The Treasure Fleet play by their own rules. Sure, there are members of familiar bands like The Arrivals, The Lawrence Arms, and Smoking Popes, but it’s a truly unique band that takes psychedelic, reverb-drench rock and strips to a concise core. It’s trippy and explorative, but before you get bored midway through the third freakout.
Explorative is a key takeaway in that description, as their early 2015 release The Sun Machine (Recess Records) wasn’t just an album, but a film as well. The get the full story of how it came to be and the marketing challenges of such an undertaking, SPB sent ringleader Isaac Thotz a series of emails to discuss the project.
One year later, here’s the full story on how The Sun King was made and how to see its various media interpretations.
The Treasure Fleet is:
• Neil Hennessy - bass/vocals
• Mike Oberlin - drums/percussion
• Jon Olson guitar/marimba/percussion
• Preston Bryant - guitars/synths/percussion/vocals
• Dave Merriman keys
• Eli Caterer - guitars
• Isaac Thotz vocals/guitars/synths
The Making of The Sun King:
• Fall 2012 – arrangement
• Winter/spring 2013 – tracking
• March 2013 – Started filming
• 2013-2014 – mixing of record (throughout)
• October 2013 – Completed filming
• Fall 2014 – Completed film editing
• Fall 2013 – Film premiere
• February 2015 – Album release
Scene Point Blank: Who is the membership now? Is it a steady band or rotating cast?
Isaac Thotz: About the same as always. The line-up for Treasure Fleet has always been a fluid thing. I moved to L.A. from Chicago a little over a year ago, so that will complicate things even more. I’ve said the same thing for some time, which is that Neil, Mike, and I have played every Treasure Fleet show and played on every record. That still holds true, so that’s a core. What the future may hold, I have no idea.
Scene Point Blank: : You relocated from Chicago to LA. Where are the other players based right now?
Isaac Thotz: I live in Los Angeles. Neil lives in Los Angeles as well. Mike lives in Chicago. Preston lives in Oakland. Everybody else who’s ever played in Treasure Fleet lives in Chicago.
Scene Point Blank: What’s the story of how The Sun Machine came to be?
Isaac Thotz: So there’s the movie and the record, (and the book), and every step of how each one of those came to be is pretty insane. I’ll try to make this quick.
Preston Bryant helped make the record. We set out to just make some 7” recordings. Preston produced, engineered, and gave a ton of feedback in writing, and we arranged the songs with him. He lived in my attic for like five months while we were doing this. Preston and I thought the recordings were turning out really great, but the songs were sort of conceptually all over the place.
I got this idea of how to try to tie them all together with a storyline and pitched the idea to Neil and Mike to make a concept record. I was on a classic sci-fi TV and movie binge: Twilight Zone and ‘70s Italian Spaghetti sci-fi, so sci-fi is sort of where the story went. I rewrote some lyrics to fit the story and wrote a couple songs to glue it all together.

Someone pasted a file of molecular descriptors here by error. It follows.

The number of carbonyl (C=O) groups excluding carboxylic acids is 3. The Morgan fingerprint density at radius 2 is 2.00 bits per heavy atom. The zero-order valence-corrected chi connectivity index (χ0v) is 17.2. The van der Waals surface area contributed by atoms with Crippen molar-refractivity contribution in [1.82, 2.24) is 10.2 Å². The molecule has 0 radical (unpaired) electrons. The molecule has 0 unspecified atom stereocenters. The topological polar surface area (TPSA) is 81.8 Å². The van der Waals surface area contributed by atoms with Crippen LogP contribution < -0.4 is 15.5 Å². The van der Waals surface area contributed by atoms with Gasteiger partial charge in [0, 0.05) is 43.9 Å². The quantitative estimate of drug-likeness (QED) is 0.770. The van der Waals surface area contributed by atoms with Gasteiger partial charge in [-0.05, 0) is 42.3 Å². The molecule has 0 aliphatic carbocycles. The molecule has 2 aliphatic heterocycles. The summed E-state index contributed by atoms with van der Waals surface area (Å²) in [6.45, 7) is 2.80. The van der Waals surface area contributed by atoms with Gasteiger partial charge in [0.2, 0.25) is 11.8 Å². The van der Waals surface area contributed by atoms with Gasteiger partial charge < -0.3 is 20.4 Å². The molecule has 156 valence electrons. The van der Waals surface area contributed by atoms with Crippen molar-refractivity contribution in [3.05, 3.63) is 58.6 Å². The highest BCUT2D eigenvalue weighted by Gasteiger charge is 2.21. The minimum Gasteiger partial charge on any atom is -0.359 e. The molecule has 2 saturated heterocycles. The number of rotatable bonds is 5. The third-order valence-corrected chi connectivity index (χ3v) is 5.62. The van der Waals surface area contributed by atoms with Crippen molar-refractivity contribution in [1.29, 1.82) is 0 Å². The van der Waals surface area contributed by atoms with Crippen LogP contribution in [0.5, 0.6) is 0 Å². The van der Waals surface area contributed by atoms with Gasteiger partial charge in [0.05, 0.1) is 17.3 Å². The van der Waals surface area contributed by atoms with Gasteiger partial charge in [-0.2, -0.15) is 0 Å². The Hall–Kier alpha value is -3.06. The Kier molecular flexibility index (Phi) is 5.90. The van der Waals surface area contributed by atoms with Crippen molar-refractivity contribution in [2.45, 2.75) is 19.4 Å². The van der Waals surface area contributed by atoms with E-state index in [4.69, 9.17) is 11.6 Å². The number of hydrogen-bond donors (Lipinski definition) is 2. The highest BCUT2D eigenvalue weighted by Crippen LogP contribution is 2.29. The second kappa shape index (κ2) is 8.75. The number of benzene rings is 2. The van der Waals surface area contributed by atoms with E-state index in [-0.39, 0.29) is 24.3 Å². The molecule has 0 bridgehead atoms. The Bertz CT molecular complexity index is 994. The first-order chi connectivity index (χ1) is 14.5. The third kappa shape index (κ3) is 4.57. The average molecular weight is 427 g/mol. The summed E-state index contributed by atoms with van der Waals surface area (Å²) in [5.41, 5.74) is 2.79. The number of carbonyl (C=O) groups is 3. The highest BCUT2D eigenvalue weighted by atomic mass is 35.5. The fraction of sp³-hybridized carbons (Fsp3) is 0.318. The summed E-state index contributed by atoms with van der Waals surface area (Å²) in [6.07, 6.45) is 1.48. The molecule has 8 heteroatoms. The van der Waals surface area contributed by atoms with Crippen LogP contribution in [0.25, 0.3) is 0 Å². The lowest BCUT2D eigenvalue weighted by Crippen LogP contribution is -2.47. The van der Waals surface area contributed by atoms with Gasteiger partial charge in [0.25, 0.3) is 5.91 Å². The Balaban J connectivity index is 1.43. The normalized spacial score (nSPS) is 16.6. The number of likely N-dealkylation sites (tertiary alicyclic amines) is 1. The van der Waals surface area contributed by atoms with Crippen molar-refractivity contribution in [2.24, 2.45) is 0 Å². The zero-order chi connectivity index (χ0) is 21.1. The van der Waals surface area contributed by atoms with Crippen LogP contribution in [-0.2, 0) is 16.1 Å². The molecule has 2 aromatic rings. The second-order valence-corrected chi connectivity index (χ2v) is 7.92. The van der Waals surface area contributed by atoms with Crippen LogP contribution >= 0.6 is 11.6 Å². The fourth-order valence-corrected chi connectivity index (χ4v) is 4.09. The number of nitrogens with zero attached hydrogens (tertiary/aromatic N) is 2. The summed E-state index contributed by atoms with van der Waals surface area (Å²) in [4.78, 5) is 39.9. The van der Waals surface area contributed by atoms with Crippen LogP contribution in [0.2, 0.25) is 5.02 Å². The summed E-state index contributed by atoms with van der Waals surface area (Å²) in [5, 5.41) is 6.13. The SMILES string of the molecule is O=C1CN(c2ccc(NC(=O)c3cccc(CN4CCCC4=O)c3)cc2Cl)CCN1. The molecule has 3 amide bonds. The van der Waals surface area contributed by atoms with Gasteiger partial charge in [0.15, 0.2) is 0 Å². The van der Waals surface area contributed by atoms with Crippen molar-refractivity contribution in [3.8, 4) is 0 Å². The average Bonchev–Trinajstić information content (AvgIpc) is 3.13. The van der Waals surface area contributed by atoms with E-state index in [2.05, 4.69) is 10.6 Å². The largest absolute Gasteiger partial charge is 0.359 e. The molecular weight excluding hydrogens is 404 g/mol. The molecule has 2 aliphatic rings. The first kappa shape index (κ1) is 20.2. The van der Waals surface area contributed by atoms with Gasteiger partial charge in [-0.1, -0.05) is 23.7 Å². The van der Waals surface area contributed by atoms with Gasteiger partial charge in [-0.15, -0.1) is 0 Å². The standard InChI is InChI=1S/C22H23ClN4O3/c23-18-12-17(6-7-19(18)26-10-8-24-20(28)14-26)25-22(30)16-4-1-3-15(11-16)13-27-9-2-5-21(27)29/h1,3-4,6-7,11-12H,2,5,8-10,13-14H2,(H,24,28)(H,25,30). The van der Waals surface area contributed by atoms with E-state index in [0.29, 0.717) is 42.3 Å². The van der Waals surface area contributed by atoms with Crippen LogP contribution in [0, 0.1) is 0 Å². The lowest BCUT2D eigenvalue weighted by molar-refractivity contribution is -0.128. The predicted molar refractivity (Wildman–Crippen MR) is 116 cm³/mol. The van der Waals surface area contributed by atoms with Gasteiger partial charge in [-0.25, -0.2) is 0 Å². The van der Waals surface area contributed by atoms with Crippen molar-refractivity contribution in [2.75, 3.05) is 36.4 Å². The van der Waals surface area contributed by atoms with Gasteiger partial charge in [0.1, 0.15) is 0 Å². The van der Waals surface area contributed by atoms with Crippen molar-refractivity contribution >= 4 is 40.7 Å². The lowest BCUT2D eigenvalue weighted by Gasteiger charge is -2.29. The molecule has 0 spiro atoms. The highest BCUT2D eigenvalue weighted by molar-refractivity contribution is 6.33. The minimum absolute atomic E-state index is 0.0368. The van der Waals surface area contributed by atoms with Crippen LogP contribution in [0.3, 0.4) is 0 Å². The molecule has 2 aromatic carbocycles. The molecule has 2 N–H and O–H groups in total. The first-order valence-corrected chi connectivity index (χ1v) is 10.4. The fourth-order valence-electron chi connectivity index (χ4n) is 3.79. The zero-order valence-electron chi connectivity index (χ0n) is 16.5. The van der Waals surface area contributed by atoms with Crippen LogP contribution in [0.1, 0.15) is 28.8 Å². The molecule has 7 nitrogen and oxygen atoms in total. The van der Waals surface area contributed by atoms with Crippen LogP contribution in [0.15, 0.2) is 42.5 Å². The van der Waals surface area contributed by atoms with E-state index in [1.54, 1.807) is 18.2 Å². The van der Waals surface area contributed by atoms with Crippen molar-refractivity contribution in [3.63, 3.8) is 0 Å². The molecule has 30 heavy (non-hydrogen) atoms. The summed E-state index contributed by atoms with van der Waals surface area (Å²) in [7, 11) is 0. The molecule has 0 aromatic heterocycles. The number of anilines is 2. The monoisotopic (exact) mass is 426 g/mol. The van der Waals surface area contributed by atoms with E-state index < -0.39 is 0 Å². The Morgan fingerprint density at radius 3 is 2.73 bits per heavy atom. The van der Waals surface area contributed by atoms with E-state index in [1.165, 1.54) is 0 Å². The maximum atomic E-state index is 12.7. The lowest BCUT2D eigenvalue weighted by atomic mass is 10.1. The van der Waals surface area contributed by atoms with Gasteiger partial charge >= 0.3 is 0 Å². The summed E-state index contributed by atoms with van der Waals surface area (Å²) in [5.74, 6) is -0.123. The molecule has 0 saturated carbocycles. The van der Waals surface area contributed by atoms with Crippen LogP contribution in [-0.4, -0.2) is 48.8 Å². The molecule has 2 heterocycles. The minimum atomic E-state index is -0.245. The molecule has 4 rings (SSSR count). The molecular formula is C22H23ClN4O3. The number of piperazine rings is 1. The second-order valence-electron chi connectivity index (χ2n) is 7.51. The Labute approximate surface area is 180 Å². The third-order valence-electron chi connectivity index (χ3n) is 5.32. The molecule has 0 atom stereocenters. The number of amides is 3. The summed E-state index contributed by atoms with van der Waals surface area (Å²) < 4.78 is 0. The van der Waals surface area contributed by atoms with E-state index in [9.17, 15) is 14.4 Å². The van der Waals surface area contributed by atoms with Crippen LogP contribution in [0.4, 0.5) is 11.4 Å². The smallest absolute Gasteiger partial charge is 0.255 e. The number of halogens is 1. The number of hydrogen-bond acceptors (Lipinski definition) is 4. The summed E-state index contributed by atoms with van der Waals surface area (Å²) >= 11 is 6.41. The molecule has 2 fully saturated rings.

So that’s how the record originated.
Then after tracking was totally done, Preston and I were having lunch one day and he started telling me how he was an expert in the Texas Chainsaw Massacre. He ran a premiere fan page on the early internet: he knew tons about it and its making, had interviewed the director, etc. He was telling me how ambitious it was to pull off, and made on shoestring. By the end of the conversation, I’d decided to make the concept album into a music video. Neil encouraged me to write an outline to flesh out some of the ideas in the storyline, so I sat down and wrote the book.
Scene Point Blank: How long had you been working out the idea and challenges of production in your head?
Isaac Thotz: The whole thing took three years to complete. But planning: hardly at all. I made everything up as we went along, and we just crossed the bridges as we came to them. Lots of frustration, lots of dead ends. But I’m a fast learner.
Scene Point Blank: Who wrote the songs? Was it just you or did you have help?
Isaac Thotz: The songs were all things that I had been sitting on. Mike, Neil, Preston, and I arranged the songs. Preston made a lot of the songs come alive in the recording process with additional guitars and synths. Eli, Little Dave, and Jon all played on the record. There’s the improvised synth composition before “Sirens of Titan.” Preston laid down the initial synth and I just twiddled on top of it. So that’s more him than me.
Scene Point Blank: What’s up with the film? Is it available to the public, screening, etc.?
Isaac Thotz: It premiered at an independent film festival in London called Raindance. It was extremely rewarding to see and hear it in a real theater setting and I was flattered that they showed it at all. It also showed in Minneapolis around the same time.